Evan notices that people are starting to forget about Connor, and wants to prevent what happened to him from happening to anyone else. Spurred on by his perceived spirit of Connor, Evan enlists Alana and Jared’s help in founding “The Connor Project” – an organization dedicated to keeping Connor’s memory alive and helping those like him. The three pitch the idea to the Murphys, who agree to support the project (“Disappear”). At the official launch of the Connor Project, Evan gives an inspiring speech about his loneliness and friendship with Connor, which goes viral after it is posted online. Zoe, overcome by the impact her brother and Evan have had on people, kisses him (“You Will Be Found”).

“Anybody Have a Map?” – Heidi, Cynthia
“Waving Through a Window” – Evan
“For Forever” – Evan
“Sincerely, Me” – Connor, Evan, Jared
“Requiem” – Zoe, Cynthia, Larry
“If I Could Tell Her” – Evan, Zoe
“Disappear” – Connor, Evan, Alana, Jared, Larry, Cynthia, Zoe
“You Will Be Found” – Company

Dear Evan Hansen – Act 2

Evan and Alana pitch a fundraising idea on The Connor Project’s official website – they want to raise $50,000 in three weeks to reopen the abandoned apple orchard that Evan and Connor supposedly spent time in, in memory of Connor. Evan, spurred on by his new relationship with Zoe and his newfound family with the Murphys, begins to neglect his mother, Jared, and the Connor Project (“Sincerely, Me (Reprise)”).

While spending time at the Murphys, Evan bonds with Larry and confides in him that his father left when he was young and no longer keeps in touch with him or Heidi (“To Break in a Glove”). While spending time at his house, Evan makes an offhand comment to Zoe about how he and his mother don’t have much money, so he will have to work hard to earn scholarships so he can go to college. When he begins to mention Connor, Zoe tells him that she doesn’t want their relationship to be about Connor, but about the two of them (“Only Us”).

Evan gets in a fight with Jared, who claims that Connor dying was the best thing that ever happened to Evan – he is no longer invisible, and landed the girl of his dreams. Later on, Evan goes to the Murphys only to discover that Zoe had invited Heidi for dinner. Heidi, who had no idea that Evan had spent time at the Murphys, is mortified when Larry and Cynthia offer to use the money that they had set aside for Connor’s college fund to send Evan to school instead. After returning home, Heidi and Evan fight, and Heidi angrily points out that the Murphys are not Evan’s family – she is. Evan fires back that the Murphys are actually there for him, and take care of him since she’s never around. Heidi tearfully berates him for running off to his shiny new family, while Alana begins to catch on to inconsistencies in the fake emails Evan “received” from Connor and begins to suspect that the whole thing is a scam. Evan, beginning to panic, asks Jared to help him clear up the inaccuracies, but Jared refuses to help him now that his life is so great (“Good For You”).

Evan considers coming out and telling the truth, but Connor guilts him out of it. Instead, he sends a copy of the suicide note to Alana, hoping that it will get her off his back. Inspired, she publishes it without his permission, and it once again goes viral. Evan is distraught, and goes to see the Murphys, who have become the targets of hateful comments from people who believe that they were responsible for Connor’s death. He walks in on the three of them fighting about why Connor really killed himself, and admits that he fabricated the entire thing because he was scared of losing the family he had found with them (“Words Fail”).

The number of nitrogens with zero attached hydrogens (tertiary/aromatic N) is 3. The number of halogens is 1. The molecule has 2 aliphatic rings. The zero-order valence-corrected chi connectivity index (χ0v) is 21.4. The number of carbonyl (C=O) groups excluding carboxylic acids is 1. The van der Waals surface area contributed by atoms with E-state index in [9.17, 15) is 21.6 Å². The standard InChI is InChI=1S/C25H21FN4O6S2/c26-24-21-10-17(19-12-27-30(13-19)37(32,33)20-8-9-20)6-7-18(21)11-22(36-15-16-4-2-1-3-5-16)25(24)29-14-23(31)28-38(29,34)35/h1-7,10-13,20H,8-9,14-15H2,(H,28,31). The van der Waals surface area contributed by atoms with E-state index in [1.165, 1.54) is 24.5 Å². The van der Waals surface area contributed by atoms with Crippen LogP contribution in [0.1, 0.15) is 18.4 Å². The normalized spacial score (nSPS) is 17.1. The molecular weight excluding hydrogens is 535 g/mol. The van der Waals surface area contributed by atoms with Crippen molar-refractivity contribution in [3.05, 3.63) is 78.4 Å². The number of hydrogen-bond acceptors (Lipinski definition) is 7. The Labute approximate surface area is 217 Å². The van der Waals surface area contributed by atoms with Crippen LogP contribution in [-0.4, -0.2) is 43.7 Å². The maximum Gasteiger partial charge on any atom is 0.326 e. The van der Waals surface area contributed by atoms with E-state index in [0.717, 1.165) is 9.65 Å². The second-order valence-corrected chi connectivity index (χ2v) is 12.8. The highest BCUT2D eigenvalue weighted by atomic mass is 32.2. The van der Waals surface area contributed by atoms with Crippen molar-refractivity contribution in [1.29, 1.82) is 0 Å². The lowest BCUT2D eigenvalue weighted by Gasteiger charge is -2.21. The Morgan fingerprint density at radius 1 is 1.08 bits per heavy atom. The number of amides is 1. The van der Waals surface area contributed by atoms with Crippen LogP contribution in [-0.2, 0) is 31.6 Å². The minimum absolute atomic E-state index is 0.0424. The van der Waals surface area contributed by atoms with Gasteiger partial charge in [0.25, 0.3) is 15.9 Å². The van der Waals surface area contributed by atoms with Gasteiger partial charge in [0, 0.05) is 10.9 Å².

Evan finds Heidi waiting for him at home, who saw the letter online and immediately knew that it was one of Evan’s therapy assignments. She apologizes for not seeing how badly he was hurting, and he admits to her that he didn’t actually fall out of the tree the past summer – he was feeling so broken and alone that he deliberately let go in hopes that the fall would kill him. Heidi sits him down and recalls the day that his father moved out, and how she felt so small and alone and didn’t know how she was going to make it by herself. In the end, however, she realized that she wasn’t alone: she had Evan, and knew that the two of them could make it through anything as long as they were together. Tearfully, she promises that she’ll always be there for him when he needs her (“So Big/So Small”).

A year later, Evan is still living at home, working at Pottery Barn to save enough money to go to college the next semester. He contacts Zoe, whom he has not seen since she found out the truth, asking if she will agree to meet him. She does, but insists that they meet at the orchard that has been reopened in Connor’s memory. He apologizes for the pain he caused her family, and admits that he has been reading Connor’s ten favorite books after finding a list in an old yearbook in an attempt to connect with who he really was. He also thanks her and her parents for keeping his secret – they never told anyone else that his friendship with Connor was a lie. She forgives him, and says that the whole ordeal has brought her family closer together, because “everyone needed it for something.” Evan asks her why she insisted on meeting at the orchard, and she replies that she wanted to be sure he saw it. Evan mentally writes himself one last letter, reflecting on the impact he has had on his community and his hope that he will inspire others, finally accepting himself (“Finale”).[1]

“Sincerely, Me” (Reprise)**– Connor, Jared
“To Break In A Glove” – Larry, Evan
“Only Us” – Zoe, Evan
“Good For You” – Heidi, Alana, Jared, Evan, Connor
“Words Fail” – Evan
“So Big/So Small” – Heidi
“Finale” – Company